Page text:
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No vacation for many South Florida small business owners

The economy is slowly improving, but that doesn’t mean South Florida small businesses will be taking a vacation anytime soon.

As the summer travel season kicks off this weekend, new polls show more U.S. adults are planning on taking a vacation this year compared to recent years. Almost seven in 10 U.S. adults plan to take a vacation this summer, according to a recent survey conducted by Harris Interactive. That’s up from only four in 10 U.S. adults who said they planned to take a vacation last year, according to an Adweek/Harris Poll.

Even so, some small business owners don’t feel comfortable taking time away from the business, even briefly. There may be no one else to run the business.

“I only have one employee because it’s very hard to trust people,” said Maggie Latortue, owner of BePlatinum Cosmetics in Miami. “I’m looking for help, but it has to be a man or a woman that loves what they do and who loves my business as much as I do. And that’s very hard to find.”

Although he has nine employees, Luis Buitron, who co-owns an Italian restaurant, Secreto, in Miami, also prefers to make sure he or his business partner, Dover Contreras, are always present.

“My business partner and I alternate shifts,” he said. “We never leave our business in the hands of anybody.”

A vacation can also mean a decrease in sales, making it difficult to take a vacation more than once a year.

“I would feel comfortable leaving my employees with my business,” said Diana Farrar, who owns a flower shop, Oma’s Garden, in Coral Springs. “We all need breaks, but I can tell you it gets hard when you can’t afford to leave. Every once in a while, I take a long weekend. But longer vacations are usually just once a year.”

While vacationing might not always be in the small business’ best interest, it can improve a person’s wellbeing. Nine of 10 Americans reported feeling happier after taking a vacation, according to a survey commissioned by the Las Vegas Convention and Visitors Authority. And economic times don’t seem to be a factor, considering 82 percent of survey participants said vacations are equally important, if not more, during tough economic times.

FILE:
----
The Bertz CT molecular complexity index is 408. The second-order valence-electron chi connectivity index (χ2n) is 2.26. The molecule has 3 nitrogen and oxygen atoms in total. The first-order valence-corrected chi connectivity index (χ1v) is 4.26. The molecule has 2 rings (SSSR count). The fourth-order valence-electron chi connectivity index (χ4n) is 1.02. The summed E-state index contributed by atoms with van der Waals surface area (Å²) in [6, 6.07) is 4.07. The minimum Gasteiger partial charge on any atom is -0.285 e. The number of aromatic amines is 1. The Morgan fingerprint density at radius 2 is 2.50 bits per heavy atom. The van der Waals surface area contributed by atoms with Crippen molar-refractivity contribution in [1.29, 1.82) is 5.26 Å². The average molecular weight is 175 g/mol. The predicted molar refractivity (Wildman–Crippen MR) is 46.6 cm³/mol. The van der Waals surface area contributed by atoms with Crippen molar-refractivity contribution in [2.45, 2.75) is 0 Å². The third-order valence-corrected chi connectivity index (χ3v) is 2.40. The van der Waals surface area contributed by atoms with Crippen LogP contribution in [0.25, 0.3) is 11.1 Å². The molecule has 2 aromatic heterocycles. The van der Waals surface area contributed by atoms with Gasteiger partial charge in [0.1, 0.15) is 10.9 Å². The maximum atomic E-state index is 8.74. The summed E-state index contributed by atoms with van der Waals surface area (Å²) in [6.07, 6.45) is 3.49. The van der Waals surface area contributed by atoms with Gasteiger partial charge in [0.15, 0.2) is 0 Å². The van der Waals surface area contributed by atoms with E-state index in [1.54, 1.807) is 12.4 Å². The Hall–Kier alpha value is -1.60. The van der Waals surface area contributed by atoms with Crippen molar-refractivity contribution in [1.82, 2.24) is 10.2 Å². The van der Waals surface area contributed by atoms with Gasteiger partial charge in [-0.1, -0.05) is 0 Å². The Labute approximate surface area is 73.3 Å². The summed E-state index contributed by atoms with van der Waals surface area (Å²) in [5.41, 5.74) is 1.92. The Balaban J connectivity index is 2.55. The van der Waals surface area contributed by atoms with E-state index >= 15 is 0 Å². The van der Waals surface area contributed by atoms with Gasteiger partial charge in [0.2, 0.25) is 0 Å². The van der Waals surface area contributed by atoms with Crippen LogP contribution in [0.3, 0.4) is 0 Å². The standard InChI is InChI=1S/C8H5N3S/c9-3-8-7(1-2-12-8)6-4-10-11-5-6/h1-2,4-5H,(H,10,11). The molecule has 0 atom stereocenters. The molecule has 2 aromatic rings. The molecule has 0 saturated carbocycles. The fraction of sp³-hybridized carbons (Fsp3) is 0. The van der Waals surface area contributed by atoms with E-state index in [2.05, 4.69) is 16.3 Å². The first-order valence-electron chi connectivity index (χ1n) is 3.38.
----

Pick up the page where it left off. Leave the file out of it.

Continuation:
Jacki Rosen, who owns Stash Boutique in Coral Springs, would agree with that. “Will the sales be as good while I’m gone? No. Do I care? No,” said Rosen, who tries to take time off once a month. “I can make it up. I could be making so much more money, but it’s not about the money. You have to have a balance. Vacation is key for me.”

Still, many small business owners aren’t willing — or able — to close up shop.

“Taking a break for us means closing the doors to our customers,” said Letty Alvarez, who co-owns a cupcake shop, LA Sweets, with her husband, Eddie Dominguez, in Brickell and Miami. “We’re the only ones who make the cupcakes because it’s a family-run business.”

The sacrifices are necessary, she said: “Quality and consistency with your product is key. In this stagnant economy, only the strong small business owners will survive.”

Chuck Black, who co-owns Signs By Tomorrow in Fort Lauderdale with his wife, Lynn Elsasser, said they haven’t taken a vacation in a couple of years, other than the occasional long weekend.

But that’s about to change. “Now we’ve got our staff back up, so we have well-qualified employees and we feel comfortable taking some time off,” said Black, who is planning a July vacation.

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